This window was designed by Benjamin Bucknall and heavily influenced by French Gothic-enthusiast Violet-le-Duc, who even sent over French glaziers to put in the white “pre-stained” glass for the initial construction phases. The chapel is the grandest room in Woodchester Mansion, but it has been severely damaged by a failed rainwater drainage system. Ho, ho, ho!
Here’s some green to soothe everyone’s eye cones after yesterday’s vicious Japanese Maple. I’ve really enjoyed this picture myself, have had it on as the desktop image.
Have you ever walked into an old hospital and seen “hospital green?” I don’t believe it’s too prevalent anymore.
The concept of green interiors for hospitals germinated from their presence in surgery rooms. It was believed that a surgeon, deeply engrossed in cutting up someone on the slab, would be overwhelmed by blood. Well, not necessarily blood but its crimson color. Should the good surgeon look up while in the thick of stitching up someone’s internal organs, he (and yes, he is appropriate since this theory is dated) would be utterly confused by the surrounding wall colors, since he had used up his red cones by staring at the blood. When he looked up, having exhausted his red cones, the world would be green, despite his earlier memories of the wall. This might bring on headaches and very likely distraction, which you don’t want while your patient is cut up and covered in blood.
The solution was to paint the hospital green, so there would be little difference between the surgeon’s perception of the surrounding walls and his memory of it.
So stare at the future sweaters and lamb dinners for a minute and then quickly look up:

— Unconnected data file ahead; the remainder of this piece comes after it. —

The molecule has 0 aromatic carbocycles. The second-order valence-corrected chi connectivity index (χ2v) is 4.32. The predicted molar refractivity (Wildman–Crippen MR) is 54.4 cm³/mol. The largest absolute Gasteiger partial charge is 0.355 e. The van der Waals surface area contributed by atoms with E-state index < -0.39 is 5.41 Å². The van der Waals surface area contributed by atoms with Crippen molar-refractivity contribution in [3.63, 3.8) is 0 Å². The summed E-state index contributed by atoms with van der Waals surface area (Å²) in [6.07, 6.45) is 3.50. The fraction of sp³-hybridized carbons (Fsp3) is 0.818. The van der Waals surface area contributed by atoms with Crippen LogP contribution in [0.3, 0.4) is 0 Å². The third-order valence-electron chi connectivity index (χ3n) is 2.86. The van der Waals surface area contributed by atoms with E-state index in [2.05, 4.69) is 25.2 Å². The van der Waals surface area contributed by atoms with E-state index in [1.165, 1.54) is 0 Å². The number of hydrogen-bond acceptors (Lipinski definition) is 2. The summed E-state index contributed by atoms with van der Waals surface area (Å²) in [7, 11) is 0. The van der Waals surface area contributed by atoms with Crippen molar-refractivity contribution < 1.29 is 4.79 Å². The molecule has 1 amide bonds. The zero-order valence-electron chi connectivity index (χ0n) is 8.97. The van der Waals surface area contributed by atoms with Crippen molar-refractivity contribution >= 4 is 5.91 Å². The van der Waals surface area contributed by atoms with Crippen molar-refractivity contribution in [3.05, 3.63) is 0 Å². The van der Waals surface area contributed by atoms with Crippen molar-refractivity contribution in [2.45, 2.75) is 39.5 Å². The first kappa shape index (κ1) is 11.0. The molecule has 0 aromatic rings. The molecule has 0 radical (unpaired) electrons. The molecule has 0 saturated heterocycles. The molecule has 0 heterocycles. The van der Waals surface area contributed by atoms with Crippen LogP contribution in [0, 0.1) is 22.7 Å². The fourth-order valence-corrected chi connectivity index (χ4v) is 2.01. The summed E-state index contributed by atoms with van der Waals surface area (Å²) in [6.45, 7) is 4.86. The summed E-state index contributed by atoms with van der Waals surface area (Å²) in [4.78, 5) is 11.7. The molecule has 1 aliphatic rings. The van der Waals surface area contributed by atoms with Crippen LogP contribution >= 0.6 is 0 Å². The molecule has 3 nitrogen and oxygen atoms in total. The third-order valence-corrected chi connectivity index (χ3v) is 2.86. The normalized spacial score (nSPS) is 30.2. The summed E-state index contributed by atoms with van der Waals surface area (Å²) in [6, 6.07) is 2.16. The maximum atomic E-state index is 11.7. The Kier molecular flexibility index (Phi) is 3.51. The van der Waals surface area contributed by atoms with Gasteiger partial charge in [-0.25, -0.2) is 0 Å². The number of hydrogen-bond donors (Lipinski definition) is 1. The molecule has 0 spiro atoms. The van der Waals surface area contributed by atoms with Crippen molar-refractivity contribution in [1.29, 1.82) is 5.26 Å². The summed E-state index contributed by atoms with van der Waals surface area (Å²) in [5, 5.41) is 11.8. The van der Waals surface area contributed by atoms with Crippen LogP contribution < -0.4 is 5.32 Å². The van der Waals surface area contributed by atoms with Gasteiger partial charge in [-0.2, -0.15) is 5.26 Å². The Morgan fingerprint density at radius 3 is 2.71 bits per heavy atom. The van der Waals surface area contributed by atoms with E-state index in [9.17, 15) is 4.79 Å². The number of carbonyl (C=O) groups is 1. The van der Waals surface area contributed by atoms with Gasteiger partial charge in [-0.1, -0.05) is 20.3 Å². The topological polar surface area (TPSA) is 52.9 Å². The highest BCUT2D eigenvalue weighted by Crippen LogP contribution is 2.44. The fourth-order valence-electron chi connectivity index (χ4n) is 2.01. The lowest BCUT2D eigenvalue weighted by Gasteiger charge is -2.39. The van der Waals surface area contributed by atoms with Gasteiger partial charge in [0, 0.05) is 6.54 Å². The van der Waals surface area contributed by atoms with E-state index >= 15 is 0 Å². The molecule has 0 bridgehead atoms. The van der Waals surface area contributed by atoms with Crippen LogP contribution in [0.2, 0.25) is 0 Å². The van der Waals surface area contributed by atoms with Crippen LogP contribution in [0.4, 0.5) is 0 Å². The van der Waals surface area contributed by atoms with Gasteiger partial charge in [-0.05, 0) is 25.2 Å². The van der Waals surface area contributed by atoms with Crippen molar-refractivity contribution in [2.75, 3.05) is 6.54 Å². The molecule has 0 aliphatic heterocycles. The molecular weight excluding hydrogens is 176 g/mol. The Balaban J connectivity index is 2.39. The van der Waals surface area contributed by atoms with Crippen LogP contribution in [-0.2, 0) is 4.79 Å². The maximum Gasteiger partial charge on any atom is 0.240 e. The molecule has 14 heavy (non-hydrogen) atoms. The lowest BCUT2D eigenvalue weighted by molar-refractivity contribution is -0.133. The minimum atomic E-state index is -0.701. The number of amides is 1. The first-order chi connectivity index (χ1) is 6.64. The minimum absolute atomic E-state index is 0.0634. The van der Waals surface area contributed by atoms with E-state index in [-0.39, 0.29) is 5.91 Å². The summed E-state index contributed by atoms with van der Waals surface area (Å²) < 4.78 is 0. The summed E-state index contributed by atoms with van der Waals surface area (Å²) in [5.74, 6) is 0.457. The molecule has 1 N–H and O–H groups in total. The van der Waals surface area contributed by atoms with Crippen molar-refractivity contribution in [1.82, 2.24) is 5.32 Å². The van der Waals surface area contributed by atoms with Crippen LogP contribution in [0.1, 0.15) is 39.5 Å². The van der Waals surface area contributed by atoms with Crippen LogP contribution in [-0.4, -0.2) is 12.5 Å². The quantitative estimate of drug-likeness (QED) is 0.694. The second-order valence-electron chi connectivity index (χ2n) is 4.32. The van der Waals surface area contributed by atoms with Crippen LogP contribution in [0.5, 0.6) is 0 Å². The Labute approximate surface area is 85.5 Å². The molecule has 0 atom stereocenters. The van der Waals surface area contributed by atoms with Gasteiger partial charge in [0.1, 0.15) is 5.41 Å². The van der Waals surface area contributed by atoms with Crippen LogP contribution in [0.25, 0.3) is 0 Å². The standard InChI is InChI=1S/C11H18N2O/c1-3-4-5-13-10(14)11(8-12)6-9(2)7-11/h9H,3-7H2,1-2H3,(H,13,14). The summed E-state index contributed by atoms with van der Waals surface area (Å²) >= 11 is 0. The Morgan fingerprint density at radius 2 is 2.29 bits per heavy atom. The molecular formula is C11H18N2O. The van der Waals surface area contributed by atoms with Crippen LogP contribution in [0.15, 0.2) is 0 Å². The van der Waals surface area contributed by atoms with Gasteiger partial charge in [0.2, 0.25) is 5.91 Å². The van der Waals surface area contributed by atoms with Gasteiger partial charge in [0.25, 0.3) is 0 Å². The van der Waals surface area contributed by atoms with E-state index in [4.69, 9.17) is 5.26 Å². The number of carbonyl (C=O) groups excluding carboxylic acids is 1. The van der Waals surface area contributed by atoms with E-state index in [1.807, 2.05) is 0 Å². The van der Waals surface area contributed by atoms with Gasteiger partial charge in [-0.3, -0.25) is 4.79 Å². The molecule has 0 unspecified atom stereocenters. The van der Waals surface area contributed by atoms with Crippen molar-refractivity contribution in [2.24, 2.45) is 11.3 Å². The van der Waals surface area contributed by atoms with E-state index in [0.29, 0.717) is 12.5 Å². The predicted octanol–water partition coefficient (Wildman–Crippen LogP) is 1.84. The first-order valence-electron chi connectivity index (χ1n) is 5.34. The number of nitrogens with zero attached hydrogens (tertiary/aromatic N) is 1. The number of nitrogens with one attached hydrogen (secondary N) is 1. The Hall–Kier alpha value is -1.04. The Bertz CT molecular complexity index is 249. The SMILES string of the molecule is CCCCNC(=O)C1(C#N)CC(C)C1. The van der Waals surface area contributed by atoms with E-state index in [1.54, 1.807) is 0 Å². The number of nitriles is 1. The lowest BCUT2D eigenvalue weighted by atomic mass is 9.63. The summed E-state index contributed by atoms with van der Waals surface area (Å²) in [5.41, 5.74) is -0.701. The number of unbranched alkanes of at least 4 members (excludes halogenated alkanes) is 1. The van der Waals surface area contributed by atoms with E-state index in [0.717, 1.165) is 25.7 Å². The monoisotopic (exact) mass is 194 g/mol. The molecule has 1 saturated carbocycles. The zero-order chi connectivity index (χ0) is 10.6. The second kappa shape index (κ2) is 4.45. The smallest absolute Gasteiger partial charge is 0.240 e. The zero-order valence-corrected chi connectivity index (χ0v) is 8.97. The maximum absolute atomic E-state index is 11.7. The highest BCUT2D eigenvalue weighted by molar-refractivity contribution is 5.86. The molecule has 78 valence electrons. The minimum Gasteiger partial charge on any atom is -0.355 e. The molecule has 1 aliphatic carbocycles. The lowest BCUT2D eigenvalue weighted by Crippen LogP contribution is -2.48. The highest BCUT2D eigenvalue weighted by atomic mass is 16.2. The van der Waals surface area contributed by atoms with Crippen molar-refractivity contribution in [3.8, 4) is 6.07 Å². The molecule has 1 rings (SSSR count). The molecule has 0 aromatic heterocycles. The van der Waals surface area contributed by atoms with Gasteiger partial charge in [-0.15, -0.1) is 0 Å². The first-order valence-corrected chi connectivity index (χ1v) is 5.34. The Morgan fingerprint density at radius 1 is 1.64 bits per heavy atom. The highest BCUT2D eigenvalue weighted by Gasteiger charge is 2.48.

Blood, Blood everywhere! Ahh!
That’s the theme of today’s post, which matches an anniversary in the States, (though not the one below).
This letter is being written only an hour before I leave for the Hilton hotel. Jodie, I’m asking you to please look into your heart and at least give [me] the chance, with this historical deed, to gain your love and respect.
I love you forever,
John W. Hinkley
Did anyone remember that this guy’s middle initial was “dubya?” Odd. Guess he liked it more than being called “Junior.”
Isn’t this an odd and interesting ceiling? It reminds me of Radio City Music Hall in NYC.
I remember hearing that “cellar door” word combination/sound was the voted the most beautiful in the English language.
When told of this, Winston Churchill supposedly asked, “Which one–the bird or the gulp?” So perhaps “cellar door” too is influenced by the listener’s background with idealized versus grungy mold-ridden basements.
To me, the term sounds more like it belongs in a Gothic novel.
This is the entrance to the Grand Corridor on the ground floor from the Billiard’s Room in the South Wing. The “Gothik” door was hung recently part of the Haunted House decorations. Both the estate’s structural engineer and chief architect thought it looked a bit tacky but commented that it was surprising how abandoned and creepy the house could look by actually putting up internal doors, instead of leaving it like the abandoned ruin it was!
I’ll be posting the next Hokusai print juxtaposition tomorrow.
One of the greatest aspects of Woodchester, apart from its incomplete state and exposed vaulting is the existence of not only the architects’ original plans, sections, presentation drawings, and correspondence letters but also working diagrams that were sent to the masons to carve details! Here, our Conservation class is drooling over these as everyone makes a mad dash to grab and photograph their section of interest. Each piece of paper is protected in a plastic sheet and is typically signed and dated.